LGA calls for Government to return cash to councils
- Published on Wednesday, 24 October 2012 09:51
- Posted by Vicki Mitchem
Council leaders are calling on the Government to return money top-sliced from funding used to support disadvantaged children and families, so they can spend it on vital frontline services.
Ahead of the largest national conference on children's services, Sir Merrick Cockell, Chairman of the Local Government Association (LGA), has written to Education Secretary Michael Gove asking him to clarify why £150 million is to be removed from council funding in both 2013-14 and 2014-15.
Sir Merrick is asking for assurances that the money will be returned to councils amid concerns this further funding cut will severely hamper their ability to deliver vital early years and family intervention programmes, including Sure Start Children's Centres.
The LGA, which represents more than 350 councils in England and Wales, is concerned that the cut in funding that was once paid into the Early Intervention Grant (EIG) will leave councils less able to deliver targeted early support to children, young people and families.
The EIG is a non-ring fenced grant that was paid to councils to fund services including Sure Start centres, youth services and the Connexions careers advice service.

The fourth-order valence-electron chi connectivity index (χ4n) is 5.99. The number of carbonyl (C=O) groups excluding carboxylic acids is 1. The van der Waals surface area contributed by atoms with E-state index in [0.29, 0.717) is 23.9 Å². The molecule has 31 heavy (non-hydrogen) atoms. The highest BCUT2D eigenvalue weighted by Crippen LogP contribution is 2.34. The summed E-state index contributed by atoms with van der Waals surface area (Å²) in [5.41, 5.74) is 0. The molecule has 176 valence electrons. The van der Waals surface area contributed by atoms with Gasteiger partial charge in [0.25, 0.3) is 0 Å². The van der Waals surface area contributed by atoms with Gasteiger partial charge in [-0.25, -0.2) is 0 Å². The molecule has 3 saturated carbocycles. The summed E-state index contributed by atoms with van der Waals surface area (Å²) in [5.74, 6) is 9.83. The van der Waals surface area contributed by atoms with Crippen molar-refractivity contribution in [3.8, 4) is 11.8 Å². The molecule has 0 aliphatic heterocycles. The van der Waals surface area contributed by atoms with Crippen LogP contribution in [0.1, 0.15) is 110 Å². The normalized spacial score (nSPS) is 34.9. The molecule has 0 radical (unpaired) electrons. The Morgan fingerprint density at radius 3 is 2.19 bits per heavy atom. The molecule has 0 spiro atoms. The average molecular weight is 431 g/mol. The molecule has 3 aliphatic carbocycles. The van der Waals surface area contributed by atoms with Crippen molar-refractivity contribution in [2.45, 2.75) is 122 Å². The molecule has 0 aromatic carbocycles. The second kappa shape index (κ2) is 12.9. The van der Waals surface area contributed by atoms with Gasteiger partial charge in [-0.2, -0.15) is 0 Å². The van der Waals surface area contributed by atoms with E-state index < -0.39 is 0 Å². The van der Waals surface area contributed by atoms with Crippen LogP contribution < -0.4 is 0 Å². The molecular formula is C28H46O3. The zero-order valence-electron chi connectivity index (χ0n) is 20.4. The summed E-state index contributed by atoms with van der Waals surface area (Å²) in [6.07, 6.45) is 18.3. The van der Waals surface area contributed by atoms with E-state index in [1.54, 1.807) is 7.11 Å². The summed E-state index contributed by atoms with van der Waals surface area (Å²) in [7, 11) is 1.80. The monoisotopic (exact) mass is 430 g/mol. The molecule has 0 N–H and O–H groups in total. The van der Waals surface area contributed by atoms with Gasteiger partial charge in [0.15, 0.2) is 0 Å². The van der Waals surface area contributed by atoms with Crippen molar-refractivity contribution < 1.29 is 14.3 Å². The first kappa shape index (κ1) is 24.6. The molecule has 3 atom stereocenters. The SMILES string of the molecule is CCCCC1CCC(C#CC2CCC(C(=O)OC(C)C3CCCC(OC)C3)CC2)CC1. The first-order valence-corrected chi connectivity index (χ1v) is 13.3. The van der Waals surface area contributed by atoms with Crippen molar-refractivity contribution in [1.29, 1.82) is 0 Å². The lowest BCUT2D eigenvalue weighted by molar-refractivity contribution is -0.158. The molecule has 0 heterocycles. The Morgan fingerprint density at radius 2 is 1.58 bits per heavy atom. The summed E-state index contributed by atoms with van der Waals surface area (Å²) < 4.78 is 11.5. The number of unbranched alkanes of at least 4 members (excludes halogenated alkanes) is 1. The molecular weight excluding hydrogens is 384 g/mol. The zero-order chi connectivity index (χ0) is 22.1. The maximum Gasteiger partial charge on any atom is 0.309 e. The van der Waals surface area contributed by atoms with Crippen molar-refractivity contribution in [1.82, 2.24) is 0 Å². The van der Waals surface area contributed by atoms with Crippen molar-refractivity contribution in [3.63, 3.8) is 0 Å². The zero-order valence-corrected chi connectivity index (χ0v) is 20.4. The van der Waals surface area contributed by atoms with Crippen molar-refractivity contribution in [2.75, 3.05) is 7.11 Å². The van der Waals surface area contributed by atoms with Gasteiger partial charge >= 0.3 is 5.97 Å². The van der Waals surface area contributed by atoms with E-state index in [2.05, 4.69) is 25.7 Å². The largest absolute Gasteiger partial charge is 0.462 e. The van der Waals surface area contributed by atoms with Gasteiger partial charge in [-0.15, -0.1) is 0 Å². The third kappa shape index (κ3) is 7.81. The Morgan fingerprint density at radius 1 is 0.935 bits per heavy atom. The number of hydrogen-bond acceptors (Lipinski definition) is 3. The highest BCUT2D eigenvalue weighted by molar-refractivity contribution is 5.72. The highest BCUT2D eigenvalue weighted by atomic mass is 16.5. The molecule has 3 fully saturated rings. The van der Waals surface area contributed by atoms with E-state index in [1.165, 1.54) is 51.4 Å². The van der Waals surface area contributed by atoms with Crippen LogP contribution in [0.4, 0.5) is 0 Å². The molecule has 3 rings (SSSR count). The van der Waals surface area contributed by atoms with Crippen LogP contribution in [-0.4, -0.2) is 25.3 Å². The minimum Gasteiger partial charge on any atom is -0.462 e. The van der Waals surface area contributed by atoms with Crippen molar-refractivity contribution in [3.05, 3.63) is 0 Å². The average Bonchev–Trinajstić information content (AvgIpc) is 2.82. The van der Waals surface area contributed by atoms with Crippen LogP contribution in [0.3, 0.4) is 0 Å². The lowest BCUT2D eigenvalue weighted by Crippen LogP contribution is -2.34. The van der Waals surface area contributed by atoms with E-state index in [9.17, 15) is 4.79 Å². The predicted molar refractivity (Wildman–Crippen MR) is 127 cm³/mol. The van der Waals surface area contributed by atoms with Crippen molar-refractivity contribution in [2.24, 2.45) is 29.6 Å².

In July it emerged that from 2013-14 the EIG would no longer be paid as a separate grant but would be divided into other existing funding pots, with £150 million to be retained by the Department for Education in each of the 2013-14 and 2014-15 financial years for central purposes.
Council leaders are now calling on the Government to explain why the money, which was previously announced in the local government finance settlement, is being withheld and what exactly it will be used for.
Sir Merrick said:
"As far as we can see there is no justification for the removal of a top-slice of £300 million over the next two financial years.
"The Government has provided no explanation for this arbitrary reduction in the local government settlement as announced in the last Spending Review, nor has it offered any explanation for how the money will be used.
"We are asking for transparency and clarity over why money, that hard-pressed councils had previously banked on and budgeted for, is now being taken from them.
"This money is vital for funding services that many of the most disadvantaged in our society depend on. Councils have already taken a huge hit to their coffers. This arbitrary removal of millions of pounds will only increase the pressure on already over-stretched council budgets.
"Investing in early intervention has been shown to result in cost savings later on. Reducing councils' flexibility to respond to local needs and target early years support makes no sense if we are to improve the life chances of children and young people."